Tribunal sets aside HMRC's Schedule 36 information notice

22 November 2013

The First-tier Tribunal (Tax Chamber) ('FTT') has allowed a taxpayer's appeal against an information notice issued by HMRC pursuant to paragraph 1, Schedule 36, Finance Act 2008.

In Kevin Betts v HMRC [2013] UKFTT 430 (TC), the FTT accepted that information and documents sought by HMRC were reasonably required to check Mr Betts' tax position but decided, Mr Betts having provided HMRC with his tax return, that HMRC did not have reason to suspect that an amount that ought to have been assessed may not have been assessed.


In his tax return for the year ended 5 April 2009, Mr Betts self-assessed his status for tax purposes as not resident and not ordinarily resident in the UK. Mr Betts stated that he had emigrated from the UK on 22 March 2008 and moved to Malaga for a short time, after which he had moved to Gibraltar. He had marketed his motor car and former home, but had rented out the latter because of the state of the property market. He had another UK property which was occupied by his daughter, who was above the age of majority. During the 2009 tax year he received an £808,000 dividend from his UK company. After HMRC purported to open an enquiry into his return, he provided some information requested by HMRC, but refused to furnish his bank, building society and credit statements. HMRC then issued the Schedule 36 notice, which covered the period from 22 March 2008 to 5 April 2009.

Relevant law

Under paragraph 1, Schedule 36, Finance Act 2008, an HMRC officer may issue a notice to a taxpayer requiring that taxpayer to provide information or produce a document that the officer reasonably requires to check the taxpayer's position. For the purposes of Schedule 36 "checking includes carrying out an investigation or enquiry" (paragraph 58) and "tax position, in relation to a person, means the person's position as regards any tax, including the person's position as regards … past, present and future liability to pay tax" (paragraph 64). If the taxpayer has made a tax return for the relevant period, HMRC may not issue a taxpayer notice unless any of Conditions A to D is satisfied (paragraph 21). Condition A is that there is an open enquiry. Condition B is that an HMRC officer has reason to suspect that an amount that ought to have been assessed may not have been assessed, that an assessment to tax may be or may have become insufficient or that relief given may be or may have become insufficient. Paragraph 29 gives a taxpayer a right of appeal against a taxpayer notice or any requirement in it, and paragraph 32(5) provides that a decision of the tribunal in any such appeal is final. Mr Betts appealed against the notice to the FTT.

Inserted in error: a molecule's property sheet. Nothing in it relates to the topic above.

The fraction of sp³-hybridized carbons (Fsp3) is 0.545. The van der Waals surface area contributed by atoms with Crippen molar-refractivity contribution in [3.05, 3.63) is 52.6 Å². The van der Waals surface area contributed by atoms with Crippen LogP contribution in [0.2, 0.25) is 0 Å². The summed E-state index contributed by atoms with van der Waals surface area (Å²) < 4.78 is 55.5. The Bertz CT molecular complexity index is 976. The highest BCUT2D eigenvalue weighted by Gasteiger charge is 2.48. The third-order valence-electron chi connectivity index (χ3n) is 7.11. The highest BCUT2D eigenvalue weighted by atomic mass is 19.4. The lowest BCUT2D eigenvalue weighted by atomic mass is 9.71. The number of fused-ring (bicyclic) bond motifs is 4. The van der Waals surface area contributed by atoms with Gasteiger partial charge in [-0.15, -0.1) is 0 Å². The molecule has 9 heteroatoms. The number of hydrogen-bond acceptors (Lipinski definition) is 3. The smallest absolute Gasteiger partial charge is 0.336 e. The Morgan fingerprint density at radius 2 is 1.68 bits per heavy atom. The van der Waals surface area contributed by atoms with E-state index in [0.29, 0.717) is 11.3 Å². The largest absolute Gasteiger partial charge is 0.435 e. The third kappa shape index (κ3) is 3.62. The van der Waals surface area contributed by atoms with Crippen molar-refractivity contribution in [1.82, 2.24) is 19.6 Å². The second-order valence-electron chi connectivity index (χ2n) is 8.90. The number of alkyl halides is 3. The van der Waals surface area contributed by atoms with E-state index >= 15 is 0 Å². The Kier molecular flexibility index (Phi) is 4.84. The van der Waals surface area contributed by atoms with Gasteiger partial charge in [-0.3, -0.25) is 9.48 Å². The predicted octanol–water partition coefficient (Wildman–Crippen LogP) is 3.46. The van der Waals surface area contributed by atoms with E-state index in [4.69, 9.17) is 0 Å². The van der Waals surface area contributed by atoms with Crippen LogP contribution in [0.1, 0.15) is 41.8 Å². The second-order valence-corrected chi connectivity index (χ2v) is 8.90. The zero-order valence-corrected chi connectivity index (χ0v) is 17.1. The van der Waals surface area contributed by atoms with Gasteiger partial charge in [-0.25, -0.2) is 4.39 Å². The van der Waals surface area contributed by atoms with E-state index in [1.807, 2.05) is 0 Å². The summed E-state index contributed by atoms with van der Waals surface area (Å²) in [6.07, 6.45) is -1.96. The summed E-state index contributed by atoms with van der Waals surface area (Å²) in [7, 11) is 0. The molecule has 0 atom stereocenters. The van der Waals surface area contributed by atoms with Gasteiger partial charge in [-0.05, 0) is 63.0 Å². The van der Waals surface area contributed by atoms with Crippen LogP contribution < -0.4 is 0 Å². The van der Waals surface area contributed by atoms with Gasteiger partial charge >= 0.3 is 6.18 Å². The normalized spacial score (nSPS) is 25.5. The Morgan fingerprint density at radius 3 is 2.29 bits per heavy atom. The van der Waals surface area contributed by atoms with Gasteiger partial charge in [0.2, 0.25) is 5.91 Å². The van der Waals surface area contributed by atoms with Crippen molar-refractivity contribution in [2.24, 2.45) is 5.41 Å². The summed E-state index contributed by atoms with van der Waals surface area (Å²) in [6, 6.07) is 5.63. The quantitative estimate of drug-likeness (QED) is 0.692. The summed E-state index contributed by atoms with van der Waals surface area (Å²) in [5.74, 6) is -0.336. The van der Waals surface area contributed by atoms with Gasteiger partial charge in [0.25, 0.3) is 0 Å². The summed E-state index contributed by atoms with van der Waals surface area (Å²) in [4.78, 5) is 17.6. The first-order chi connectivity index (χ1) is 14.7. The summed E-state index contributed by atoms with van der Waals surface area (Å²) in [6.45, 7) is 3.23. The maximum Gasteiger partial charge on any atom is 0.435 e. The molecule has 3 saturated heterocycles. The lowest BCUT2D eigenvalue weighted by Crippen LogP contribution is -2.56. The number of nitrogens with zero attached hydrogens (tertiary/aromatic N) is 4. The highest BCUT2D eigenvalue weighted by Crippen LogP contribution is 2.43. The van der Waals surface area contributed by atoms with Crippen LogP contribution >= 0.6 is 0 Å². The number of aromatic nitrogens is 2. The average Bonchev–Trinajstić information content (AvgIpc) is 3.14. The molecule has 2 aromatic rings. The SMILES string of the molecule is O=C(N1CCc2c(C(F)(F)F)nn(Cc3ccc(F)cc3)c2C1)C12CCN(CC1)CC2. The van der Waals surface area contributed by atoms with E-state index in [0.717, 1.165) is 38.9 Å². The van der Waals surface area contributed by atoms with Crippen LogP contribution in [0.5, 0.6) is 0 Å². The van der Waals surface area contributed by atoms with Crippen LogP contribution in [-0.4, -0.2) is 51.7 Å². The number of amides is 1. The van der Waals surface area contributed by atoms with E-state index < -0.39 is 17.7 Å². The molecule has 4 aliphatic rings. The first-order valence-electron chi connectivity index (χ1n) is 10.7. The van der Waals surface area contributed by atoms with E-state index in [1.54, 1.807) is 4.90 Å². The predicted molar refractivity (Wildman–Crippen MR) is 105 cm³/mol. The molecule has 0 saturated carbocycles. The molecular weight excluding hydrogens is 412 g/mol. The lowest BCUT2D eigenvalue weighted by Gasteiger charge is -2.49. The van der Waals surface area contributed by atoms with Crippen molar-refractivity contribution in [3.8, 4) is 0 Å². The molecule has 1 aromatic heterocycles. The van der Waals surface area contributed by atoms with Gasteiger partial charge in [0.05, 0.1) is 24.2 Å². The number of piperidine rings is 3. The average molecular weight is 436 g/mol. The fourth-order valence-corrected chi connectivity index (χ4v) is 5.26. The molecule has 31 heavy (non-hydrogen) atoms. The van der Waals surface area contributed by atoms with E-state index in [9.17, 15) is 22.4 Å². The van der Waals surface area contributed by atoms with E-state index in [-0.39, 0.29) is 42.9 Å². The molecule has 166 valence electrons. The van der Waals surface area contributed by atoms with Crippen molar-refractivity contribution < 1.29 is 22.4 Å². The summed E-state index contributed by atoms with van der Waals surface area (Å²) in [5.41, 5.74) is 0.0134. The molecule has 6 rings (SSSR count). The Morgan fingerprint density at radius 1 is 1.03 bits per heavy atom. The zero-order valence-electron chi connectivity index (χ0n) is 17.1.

The FTT's decision

HMRC abandoned its reliance on Condition A as it accepted that an enquiry had not been validly opened. HMRC contended that the bank records were needed in order to satisfy condition B, that is, in order to satisfy the condition that HMRC had reason to suspect that an amount that ought to have been assessed may not have been assessed.

The FTT initially issued a summary decision to the effect that:

(a)  what HMRC was seeking was not reasonably required to check Mr Betts' tax position; and

(b)  Condition B was not met.

The FTT later changed its mind in relation to (a) and, after inviting the parties to comment on the draft decision, decided that the information sought was reasonably required to check Mr Betts' tax position. The appeal was however allowed as the FTT had concluded that Condition B was not satisfied.


The FTT's decision in relation to paragraph 1, Schedule 36, is not surprising given the breadth of the wording of that paragraph. It is perhaps a little surprising that the FTT does not appear to have been referred to the definitions of "tax position" or "checking".

The FTT's decision in relation to Condition B is likely to have surprised and disappointed HMRC as much as it will have delighted Mr Betts. He has the advantage of knowing the decision is final, although he will no doubt be only too aware of HMRC's willingness to exercise their discovery powers. 

It is surprising that the decision does not contain a detailed consideration of the meaning of the words "an officer of Revenue and Customs has reason to suspect that …. an amount that ought to have been assessed to relevant tax for the chargeable period may not have been assessed". The FTT does not say whether this is a subjective, objective or mixed subjective and objective test. By contrast, the FTT stated that whether information or documents are reasonably required for the purpose of checking a taxpayer's tax position involves an objective test. Mr Bett's counsel sought to draw a distinction between being interested as opposed to suspecting. The FTT accepted this distinction without analysing in depth what is meant by "has reason to suspect".

Ultimately, as this case accordingly turns on its own particular facts and the way the parties' arguments were presented, it probably provides limited general guidance. Perhaps the main lesson to be drawn from it is the importance of preparing thoroughly for an appeal hearing.

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